Each training session of Hermann’s contained a mixed programme of kettlebell, dumb-bell and barbell lifting. Sometimes a workout would also include the supporting feats.
For instance, hen Hermann trained three times per week, he might in the first training session give preference to kettlebell exercises, but he would also include barbell and dumb-bell lifts too.read more
I am working on some stuff regarding Chinese martial arts. I have found an interesting saying from our tradition (Southern Chinese Hung Ga Kyun), written by Grand Master Lam Sai Wing in his “Taming the Tiger in Gung Pattern Manual”, regarding the combat applications of the system:read more
I was digging though an old martial arts manual (from around 1911), loosely translated by late Robert W. Smith in his book Secrets of Shaolin Temple Boxing and have found this interesting part called something like “Five must follow commandments”:read more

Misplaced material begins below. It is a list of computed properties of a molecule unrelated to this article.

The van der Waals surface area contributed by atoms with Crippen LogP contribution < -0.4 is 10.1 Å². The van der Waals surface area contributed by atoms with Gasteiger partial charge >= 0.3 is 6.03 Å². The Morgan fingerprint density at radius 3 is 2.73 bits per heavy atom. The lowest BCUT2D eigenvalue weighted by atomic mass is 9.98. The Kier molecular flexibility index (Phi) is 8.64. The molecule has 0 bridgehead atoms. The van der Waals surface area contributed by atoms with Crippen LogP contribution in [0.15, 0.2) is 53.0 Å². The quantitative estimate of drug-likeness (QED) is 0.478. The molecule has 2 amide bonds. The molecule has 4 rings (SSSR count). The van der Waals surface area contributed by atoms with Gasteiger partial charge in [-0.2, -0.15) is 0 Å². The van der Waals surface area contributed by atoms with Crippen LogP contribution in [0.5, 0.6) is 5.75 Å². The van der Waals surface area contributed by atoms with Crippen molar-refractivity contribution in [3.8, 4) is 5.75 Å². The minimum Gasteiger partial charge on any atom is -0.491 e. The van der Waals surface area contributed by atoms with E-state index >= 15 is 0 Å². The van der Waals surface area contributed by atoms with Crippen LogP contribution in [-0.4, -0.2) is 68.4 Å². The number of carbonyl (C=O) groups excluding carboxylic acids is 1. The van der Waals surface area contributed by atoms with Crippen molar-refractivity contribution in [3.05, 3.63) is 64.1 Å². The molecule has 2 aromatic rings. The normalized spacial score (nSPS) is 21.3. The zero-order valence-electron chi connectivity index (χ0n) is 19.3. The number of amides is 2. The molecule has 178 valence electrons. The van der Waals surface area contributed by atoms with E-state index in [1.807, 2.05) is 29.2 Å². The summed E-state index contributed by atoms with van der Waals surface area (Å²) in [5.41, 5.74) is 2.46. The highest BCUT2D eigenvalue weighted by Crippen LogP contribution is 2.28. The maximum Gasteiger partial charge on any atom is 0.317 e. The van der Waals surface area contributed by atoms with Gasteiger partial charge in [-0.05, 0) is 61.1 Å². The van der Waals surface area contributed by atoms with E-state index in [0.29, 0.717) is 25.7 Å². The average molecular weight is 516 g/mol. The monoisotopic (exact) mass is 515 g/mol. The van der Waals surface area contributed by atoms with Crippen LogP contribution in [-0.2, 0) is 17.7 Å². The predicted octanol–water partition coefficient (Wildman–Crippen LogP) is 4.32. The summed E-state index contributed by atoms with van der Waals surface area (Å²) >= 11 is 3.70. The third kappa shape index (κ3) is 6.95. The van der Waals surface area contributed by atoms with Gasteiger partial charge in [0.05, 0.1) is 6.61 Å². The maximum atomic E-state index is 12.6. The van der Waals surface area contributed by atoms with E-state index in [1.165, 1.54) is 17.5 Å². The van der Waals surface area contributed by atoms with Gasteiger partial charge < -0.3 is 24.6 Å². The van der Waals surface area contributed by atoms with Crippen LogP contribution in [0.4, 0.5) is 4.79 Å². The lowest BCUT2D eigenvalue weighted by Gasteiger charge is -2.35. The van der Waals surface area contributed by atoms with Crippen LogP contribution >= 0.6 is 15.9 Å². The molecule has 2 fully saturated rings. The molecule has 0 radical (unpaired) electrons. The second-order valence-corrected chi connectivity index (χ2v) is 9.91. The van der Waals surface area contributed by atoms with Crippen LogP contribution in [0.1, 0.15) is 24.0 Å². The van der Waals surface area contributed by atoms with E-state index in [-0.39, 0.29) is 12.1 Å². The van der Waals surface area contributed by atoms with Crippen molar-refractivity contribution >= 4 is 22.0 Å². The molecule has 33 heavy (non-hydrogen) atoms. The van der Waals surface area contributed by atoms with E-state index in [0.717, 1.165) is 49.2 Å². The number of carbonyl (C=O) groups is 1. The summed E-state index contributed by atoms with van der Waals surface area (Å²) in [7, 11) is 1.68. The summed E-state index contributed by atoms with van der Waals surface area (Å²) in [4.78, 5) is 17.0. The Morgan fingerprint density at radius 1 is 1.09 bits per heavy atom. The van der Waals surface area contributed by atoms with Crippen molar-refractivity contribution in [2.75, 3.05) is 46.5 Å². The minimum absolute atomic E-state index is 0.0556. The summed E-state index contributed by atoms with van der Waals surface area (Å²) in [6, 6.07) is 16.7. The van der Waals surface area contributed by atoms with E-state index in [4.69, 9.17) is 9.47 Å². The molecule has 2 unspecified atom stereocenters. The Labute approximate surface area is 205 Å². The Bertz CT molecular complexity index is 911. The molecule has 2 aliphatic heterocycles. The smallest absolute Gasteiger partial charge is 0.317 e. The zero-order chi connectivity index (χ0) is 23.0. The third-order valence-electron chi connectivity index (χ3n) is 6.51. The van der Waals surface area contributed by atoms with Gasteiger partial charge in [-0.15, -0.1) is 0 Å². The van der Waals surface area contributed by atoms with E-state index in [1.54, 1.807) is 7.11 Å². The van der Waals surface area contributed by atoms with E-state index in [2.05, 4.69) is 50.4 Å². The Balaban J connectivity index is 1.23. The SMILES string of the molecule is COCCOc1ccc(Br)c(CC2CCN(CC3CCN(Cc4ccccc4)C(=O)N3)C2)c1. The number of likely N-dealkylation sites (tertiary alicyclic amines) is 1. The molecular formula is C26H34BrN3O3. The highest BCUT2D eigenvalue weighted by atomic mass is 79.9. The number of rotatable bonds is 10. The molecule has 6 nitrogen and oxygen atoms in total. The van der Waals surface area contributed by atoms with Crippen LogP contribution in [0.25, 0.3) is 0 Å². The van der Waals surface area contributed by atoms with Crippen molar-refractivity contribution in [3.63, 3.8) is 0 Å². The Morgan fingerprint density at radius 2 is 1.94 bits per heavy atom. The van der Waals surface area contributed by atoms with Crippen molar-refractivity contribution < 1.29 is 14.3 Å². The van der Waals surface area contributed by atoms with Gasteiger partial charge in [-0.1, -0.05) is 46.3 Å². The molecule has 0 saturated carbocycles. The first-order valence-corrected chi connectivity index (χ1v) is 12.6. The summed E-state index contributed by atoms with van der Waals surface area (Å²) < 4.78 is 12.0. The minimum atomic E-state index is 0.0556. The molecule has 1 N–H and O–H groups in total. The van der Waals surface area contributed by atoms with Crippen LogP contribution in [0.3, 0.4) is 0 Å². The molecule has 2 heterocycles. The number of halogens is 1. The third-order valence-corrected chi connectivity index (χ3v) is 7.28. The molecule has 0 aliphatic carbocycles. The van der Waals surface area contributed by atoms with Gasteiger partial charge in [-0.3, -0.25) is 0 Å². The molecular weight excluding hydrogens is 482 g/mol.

My combative training is heavily influenced by StrongFirst principles – few things, but better, waviness of the load, continuity of training process, etc.
Example from our MMA lessons: Most of the time we work on the same drills in a “same, but different” way – jab, cross, hook, uppercut, overhand, low kick; Thai clinch, wrestling clinch; takedown from the distance and from the clinch; positional drills on the ground (mount, back mount, side mount, guard), ground and pound, and few very reliable submissions (rear naked choke, armbar, guillotine, Americana, Kimura, triangle choke).read more
This paragraph for C.G. Jung’s autobiography Memories, Dreams Reflections caught my eye:
I have done without electricity, and tend the fireplace and stove myself. Evenings, I light the old lamps. There is no running water, and I pump the water from the well. I chop the wood and cook the food. These simple acts make man simple and how difficult it is to be simple!read more